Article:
The Quality Assurance Job Description Demystified
That a clear and accurate quality assurance job description is hard to find is really no wonder. If pressed, most people wouldn’t be able to write a job description for the position that they hold themselves. What they can do is make a list of duties and responsibilities that they would like someone else to deal with. It’s the “here-is-all-the-stuff-I-don’t-want-or-know-how-to-do” job description.
Why am I bothering to be critical of the Quality Assurance Job Description? Because I have extensive experience being the person on the wrong end of…”if they only knew what they wanted.”
The subject is Quality Assurance. How can an applicant be expected to assure quality when they are actually interviewing to soothe nerves, massage egos, or do the Hokey-Pokey? If you want your product to be “quality” then that should be the focus of your quality assurance job description.
It seems to me that writing a quality assurance job description really should not be all that complicated, but alas, I am apparently in the minority. QA job descriptions range from cryptic to non-informative to just plain dangerous.
The titles lack uniformity which can cause confusion for the job seeker. The skill sets listed vary greatly; from very niche-specific software experience (regardless of whether or not it meets the needs of the job) to being able to write code (which should never be a main QA job); from establishing testing criteria (although no one at the company understands why that is a benefit) to language fluency so that you can be the “QA Manager” and direct an offshore team (whether or not you know anything about testing).
There are many pitfalls for a prospective applicant to navigate. I have stumbled into many of them myself and if you are interested in one of the many Quality Assurance Careers, you will too…time and again, I’m afraid.
Here I endeavor to bring some clarity to an otherwise murky subject. I hope that I can help you as you look for your first (or next) QA job. You will undoubtedly need to read a quality assurance job description or two to get there. I wish you luck as well as, hopefully, some perspective.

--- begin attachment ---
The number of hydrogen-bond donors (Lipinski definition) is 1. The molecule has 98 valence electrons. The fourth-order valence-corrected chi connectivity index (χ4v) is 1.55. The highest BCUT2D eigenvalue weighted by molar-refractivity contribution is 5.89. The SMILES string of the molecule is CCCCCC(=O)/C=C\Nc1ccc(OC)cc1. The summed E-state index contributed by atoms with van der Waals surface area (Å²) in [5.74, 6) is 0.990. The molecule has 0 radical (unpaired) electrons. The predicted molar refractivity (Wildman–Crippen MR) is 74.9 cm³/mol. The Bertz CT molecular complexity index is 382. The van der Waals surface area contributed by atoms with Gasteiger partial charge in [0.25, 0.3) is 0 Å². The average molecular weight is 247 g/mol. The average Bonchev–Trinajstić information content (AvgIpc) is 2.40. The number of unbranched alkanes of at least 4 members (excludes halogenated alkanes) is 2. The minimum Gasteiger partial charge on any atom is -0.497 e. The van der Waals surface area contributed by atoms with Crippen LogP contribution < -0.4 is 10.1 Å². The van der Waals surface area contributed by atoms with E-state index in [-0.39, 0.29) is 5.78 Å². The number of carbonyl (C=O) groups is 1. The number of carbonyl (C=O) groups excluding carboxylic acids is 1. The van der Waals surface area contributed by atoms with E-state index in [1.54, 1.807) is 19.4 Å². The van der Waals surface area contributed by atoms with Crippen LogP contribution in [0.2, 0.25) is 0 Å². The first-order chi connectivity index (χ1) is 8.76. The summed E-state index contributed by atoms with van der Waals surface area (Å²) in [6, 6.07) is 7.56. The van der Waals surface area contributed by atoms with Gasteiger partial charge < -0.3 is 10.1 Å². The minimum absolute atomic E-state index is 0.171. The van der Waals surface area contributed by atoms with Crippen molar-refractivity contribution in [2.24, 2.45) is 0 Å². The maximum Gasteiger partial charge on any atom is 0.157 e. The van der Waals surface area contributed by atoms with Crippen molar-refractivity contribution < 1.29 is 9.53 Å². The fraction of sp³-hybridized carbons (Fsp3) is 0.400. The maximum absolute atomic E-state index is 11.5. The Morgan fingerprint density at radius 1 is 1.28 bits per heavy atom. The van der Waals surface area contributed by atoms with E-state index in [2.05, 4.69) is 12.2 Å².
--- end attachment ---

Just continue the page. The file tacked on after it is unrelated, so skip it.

First we need to understand who is writing the quality assurance job description for a company. More and more, this task is being handled (or at least finalized) by Human Resources. As wonderful as any HR department is, they have no more insight into effective QA requires than anyone else outside of the Quality Assurance department.
Beginning from a perspective of “QA means testing” (after someone has written imperfect code), and believing that testing will fix bugs in the code, most people outside of Quality Assurance just don’t know what QA does or how they do it. This is often the genesis of some whacky job ads.
Even when they do gain some insight into Quality Assurance Methodologies and Processes, it is all too easy to fall prey to listing only easily measurable criteria. Many a quality assurance job description is too focused on the specific “technical” skills necessary for the position.
(Each of these is from an actual quality assurance job description)
It is much easier to state:
Than it is to try and quantify:
And thus, specific technical skills appear to be the most accurate part of the quality assurance job description. But beware! Often these listed technical skills are a wish list, and an inaccurate one at that.
When the question of “what skills do we need on our QA team?” arises, many answers are given. Each team member has an opinion, the engineering team has an opinion (or several), the product managers have an opinion, management has an opinion, and the list goes on.
When the person tasked with creating the job description finally attempts to reconcile all the noise thrown at them, the “specific” technical skills appear to be their salvation. They can ask for specific numbers of years and names of programs…all they have to do is put them together.